The closest native Eurasian relatives of the invading subclades indicated movement of H6 to North America from Northern Europe and East Asia. In addition, some evidence indicates possible movement back from North America to Eurasia (e.g., subclades 6 and 7 as shown in Figure 2 could have resulted from 1 movement from Europe into North America and a second movement from North America back to Europe). Although the phylogenetic analysis cannot assess the actual number of invasion events, it nevertheless indicates that several invasion events occurred. A main limitation of the data is that the sampling system was not consistent across time, space, and host species. For example, no H6 samples from the West Coast of North America are available before 2000; therefore, some of the decline in the proportion of the North American clade among H6 viruses could be attributed to an increase of samples from the West Coast, which contained only members of the Eurasian clade. However, even when isolates are grouped by region, the decline of the North American clade can still be observed (Technical Appendix Figure 2).
Overall, the patterns suggest frequent movement between the hemispheres in the 1990s and 2000s. The deep division between the Eurasian and North American clades would not be expected if this frequent cross-hemisphere movement had occurred in the distant past. We therefore propose that cross-hemisphere virus movement increased in the last few decades. A formal test of this hypothesis would require estimating migration rates over time from phylogenetic data (33–35), while taking the limitations of the data into account, which is beyond the scope of the present paper. Comparing estimated time-varying virus migration rates with data on bird trade and wild bird migration might shed light on the mechanisms of cross-hemisphere movement.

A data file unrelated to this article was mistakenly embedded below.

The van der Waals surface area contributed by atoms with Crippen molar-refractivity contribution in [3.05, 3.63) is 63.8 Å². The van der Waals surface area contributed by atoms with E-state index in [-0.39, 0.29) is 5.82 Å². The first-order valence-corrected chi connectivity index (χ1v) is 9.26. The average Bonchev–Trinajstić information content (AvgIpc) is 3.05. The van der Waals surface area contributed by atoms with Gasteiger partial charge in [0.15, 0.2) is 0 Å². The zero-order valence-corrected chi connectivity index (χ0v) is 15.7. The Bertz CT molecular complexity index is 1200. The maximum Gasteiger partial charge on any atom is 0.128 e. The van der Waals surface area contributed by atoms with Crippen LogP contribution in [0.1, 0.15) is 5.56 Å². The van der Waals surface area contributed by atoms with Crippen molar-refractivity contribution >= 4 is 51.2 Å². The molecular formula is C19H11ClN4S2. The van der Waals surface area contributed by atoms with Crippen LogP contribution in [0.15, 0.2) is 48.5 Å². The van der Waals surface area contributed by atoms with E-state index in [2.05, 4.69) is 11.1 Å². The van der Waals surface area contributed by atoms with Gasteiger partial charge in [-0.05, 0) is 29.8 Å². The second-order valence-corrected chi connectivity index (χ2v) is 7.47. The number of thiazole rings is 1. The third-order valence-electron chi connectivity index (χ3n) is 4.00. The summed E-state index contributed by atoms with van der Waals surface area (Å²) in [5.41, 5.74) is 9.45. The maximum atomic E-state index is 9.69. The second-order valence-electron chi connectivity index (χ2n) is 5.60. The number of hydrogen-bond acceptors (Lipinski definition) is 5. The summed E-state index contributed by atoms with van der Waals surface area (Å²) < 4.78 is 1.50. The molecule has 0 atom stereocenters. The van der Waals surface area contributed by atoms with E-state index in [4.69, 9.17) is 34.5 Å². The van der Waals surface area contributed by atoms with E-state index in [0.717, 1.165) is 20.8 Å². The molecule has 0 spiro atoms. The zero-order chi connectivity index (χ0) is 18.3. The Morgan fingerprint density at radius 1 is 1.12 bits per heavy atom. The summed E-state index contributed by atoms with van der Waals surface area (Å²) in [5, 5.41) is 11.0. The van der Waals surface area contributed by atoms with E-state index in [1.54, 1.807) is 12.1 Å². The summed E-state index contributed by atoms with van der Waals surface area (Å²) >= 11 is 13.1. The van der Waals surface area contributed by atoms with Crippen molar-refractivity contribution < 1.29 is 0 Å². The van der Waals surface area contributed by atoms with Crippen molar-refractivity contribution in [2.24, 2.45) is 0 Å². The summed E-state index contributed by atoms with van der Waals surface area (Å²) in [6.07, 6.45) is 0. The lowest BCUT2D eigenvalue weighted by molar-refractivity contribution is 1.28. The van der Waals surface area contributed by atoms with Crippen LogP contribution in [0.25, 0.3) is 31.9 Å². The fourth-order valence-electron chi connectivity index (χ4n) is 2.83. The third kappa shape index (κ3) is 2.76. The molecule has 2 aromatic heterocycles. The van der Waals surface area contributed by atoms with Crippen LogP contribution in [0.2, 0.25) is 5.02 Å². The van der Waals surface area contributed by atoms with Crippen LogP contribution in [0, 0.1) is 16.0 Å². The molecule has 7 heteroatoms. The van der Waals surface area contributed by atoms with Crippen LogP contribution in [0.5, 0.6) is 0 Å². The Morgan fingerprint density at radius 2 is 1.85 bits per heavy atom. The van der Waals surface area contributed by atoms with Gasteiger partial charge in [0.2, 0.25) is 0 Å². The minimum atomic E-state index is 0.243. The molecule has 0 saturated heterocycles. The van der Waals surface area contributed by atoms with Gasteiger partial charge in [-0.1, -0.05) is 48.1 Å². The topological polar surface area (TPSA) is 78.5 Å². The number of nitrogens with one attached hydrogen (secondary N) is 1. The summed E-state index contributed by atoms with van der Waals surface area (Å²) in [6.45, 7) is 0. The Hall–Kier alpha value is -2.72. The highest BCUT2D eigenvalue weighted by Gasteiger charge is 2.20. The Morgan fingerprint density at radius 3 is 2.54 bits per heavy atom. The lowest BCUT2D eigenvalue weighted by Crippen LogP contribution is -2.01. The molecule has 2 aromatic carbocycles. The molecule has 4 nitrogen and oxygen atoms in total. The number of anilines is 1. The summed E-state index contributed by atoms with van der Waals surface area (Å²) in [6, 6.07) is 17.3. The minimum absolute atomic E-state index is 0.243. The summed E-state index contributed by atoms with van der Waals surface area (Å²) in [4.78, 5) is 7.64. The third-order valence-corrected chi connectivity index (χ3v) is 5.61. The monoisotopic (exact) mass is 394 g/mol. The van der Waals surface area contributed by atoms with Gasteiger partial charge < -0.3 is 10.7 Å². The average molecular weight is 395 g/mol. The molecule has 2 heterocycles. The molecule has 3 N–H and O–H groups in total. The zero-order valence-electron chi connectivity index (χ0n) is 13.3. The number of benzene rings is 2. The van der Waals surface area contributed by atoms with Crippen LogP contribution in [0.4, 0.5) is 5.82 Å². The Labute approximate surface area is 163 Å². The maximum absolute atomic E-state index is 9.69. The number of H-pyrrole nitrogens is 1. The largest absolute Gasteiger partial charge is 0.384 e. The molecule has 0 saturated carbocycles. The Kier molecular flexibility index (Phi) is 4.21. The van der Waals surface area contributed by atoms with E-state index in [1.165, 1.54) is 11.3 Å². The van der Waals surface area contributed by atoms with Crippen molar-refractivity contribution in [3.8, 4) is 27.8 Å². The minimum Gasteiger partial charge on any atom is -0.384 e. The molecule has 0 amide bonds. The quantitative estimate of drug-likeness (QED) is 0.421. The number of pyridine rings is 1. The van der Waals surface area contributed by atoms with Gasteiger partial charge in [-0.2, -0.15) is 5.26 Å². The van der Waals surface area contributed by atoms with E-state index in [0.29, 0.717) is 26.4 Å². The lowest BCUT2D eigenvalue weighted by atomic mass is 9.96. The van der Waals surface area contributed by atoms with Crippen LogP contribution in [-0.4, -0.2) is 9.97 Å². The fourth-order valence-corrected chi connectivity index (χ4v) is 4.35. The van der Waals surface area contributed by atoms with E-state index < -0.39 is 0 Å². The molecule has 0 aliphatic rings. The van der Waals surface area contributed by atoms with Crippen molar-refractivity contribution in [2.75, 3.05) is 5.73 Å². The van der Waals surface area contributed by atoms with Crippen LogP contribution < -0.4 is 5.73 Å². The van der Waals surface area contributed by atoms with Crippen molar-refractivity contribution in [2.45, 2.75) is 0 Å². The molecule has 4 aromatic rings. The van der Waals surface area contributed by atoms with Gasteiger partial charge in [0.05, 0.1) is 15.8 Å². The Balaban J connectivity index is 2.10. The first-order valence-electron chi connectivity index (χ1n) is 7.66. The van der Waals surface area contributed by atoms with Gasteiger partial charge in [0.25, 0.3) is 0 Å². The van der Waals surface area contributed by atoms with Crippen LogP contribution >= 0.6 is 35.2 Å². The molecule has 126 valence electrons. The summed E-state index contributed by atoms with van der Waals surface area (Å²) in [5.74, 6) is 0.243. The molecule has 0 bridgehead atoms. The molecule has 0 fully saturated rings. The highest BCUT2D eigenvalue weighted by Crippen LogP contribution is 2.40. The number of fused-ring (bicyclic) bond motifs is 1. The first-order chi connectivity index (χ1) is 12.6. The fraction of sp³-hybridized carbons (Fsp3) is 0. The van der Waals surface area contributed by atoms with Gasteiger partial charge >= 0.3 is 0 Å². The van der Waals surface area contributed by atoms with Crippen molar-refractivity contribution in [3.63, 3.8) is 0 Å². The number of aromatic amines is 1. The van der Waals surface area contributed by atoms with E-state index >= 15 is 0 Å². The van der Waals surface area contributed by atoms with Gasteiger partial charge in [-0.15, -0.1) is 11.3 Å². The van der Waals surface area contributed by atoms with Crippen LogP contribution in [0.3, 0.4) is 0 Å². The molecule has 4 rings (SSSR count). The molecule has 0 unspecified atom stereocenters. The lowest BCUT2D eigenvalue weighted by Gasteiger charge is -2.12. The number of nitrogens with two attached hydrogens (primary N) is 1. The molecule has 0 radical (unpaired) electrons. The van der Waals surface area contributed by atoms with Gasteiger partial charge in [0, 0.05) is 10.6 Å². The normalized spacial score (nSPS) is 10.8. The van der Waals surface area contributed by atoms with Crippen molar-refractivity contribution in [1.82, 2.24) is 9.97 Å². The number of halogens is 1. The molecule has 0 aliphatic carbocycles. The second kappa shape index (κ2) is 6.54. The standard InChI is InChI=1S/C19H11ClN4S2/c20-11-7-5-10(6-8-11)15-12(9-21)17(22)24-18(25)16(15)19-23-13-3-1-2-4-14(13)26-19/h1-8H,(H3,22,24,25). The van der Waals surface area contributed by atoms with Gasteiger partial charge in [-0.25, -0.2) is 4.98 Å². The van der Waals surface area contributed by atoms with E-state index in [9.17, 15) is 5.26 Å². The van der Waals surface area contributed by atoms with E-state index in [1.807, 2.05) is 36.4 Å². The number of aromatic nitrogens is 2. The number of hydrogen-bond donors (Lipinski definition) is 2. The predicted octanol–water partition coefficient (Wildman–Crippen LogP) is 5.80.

That the sequences of the invading viruses did not cluster in a single monophyletic group suggests that the invasion events were not triggered by a single genetic change in the H6 gene. The pattern observed in the H6 gene could have been caused by the H6 gene spreading along with the expansion of another gene segment that reassorts rarely with the H6 gene. The analysis of the NA genes shows that no concurrent movement of NA genes occurred. However, we have not analyzed the internal genes. For a more complete understanding of AIV movement, the analysis developed here must be applied to all subtypes and gene segments.
Whether similar invasion events occurred for other gene segments or subtypes is unknown. Another study found that among AIVs, viruses of the H6 subtype have wider host ranges than other AIV subtypes (13). This could make H6 virus more prone to spread between and within hemispheres than other AIV subtypes.